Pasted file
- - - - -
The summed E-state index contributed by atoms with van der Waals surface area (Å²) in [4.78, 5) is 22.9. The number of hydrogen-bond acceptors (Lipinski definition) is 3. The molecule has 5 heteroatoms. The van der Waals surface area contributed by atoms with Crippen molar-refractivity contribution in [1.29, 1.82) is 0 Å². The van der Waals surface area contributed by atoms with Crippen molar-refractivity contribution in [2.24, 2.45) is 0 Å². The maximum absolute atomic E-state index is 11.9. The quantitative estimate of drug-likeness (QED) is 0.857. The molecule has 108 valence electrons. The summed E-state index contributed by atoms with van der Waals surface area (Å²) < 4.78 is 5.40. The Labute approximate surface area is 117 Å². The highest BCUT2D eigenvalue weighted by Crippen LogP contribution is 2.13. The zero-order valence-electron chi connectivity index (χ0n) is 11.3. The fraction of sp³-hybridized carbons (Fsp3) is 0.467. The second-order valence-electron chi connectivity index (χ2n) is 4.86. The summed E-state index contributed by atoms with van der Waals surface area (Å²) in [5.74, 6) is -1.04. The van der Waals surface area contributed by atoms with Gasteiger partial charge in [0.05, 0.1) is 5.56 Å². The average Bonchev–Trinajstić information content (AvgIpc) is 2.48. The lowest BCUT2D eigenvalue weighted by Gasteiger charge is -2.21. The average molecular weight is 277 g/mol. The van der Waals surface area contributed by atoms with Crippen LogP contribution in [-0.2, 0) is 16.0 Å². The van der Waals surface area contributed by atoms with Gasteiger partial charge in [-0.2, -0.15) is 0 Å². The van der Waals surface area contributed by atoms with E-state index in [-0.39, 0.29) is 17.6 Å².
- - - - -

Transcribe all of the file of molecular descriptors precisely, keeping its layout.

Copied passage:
The summed E-state index contributed by atoms with van der Waals surface area (Å²) in [4.78, 5) is 22.9. The number of hydrogen-bond acceptors (Lipinski definition) is 3. The molecule has 5 heteroatoms. The van der Waals surface area contributed by atoms with Crippen molar-refractivity contribution in [1.29, 1.82) is 0 Å². The van der Waals surface area contributed by atoms with Crippen molar-refractivity contribution in [2.24, 2.45) is 0 Å². The maximum absolute atomic E-state index is 11.9. The quantitative estimate of drug-likeness (QED) is 0.857. The molecule has 108 valence electrons. The summed E-state index contributed by atoms with van der Waals surface area (Å²) < 4.78 is 5.40. The Labute approximate surface area is 117 Å². The highest BCUT2D eigenvalue weighted by Crippen LogP contribution is 2.13. The zero-order valence-electron chi connectivity index (χ0n) is 11.3. The fraction of sp³-hybridized carbons (Fsp3) is 0.467. The second-order valence-electron chi connectivity index (χ2n) is 4.86. The summed E-state index contributed by atoms with van der Waals surface area (Å²) in [5.74, 6) is -1.04. The van der Waals surface area contributed by atoms with Gasteiger partial charge in [0.05, 0.1) is 5.56 Å². The average Bonchev–Trinajstić information content (AvgIpc) is 2.48. The lowest BCUT2D eigenvalue weighted by Gasteiger charge is -2.21. The average molecular weight is 277 g/mol. The van der Waals surface area contributed by atoms with Crippen LogP contribution in [-0.2, 0) is 16.0 Å². The van der Waals surface area contributed by atoms with Gasteiger partial charge in [-0.2, -0.15) is 0 Å². The van der Waals surface area contributed by atoms with E-state index in [-0.39, 0.29) is 17.6 Å².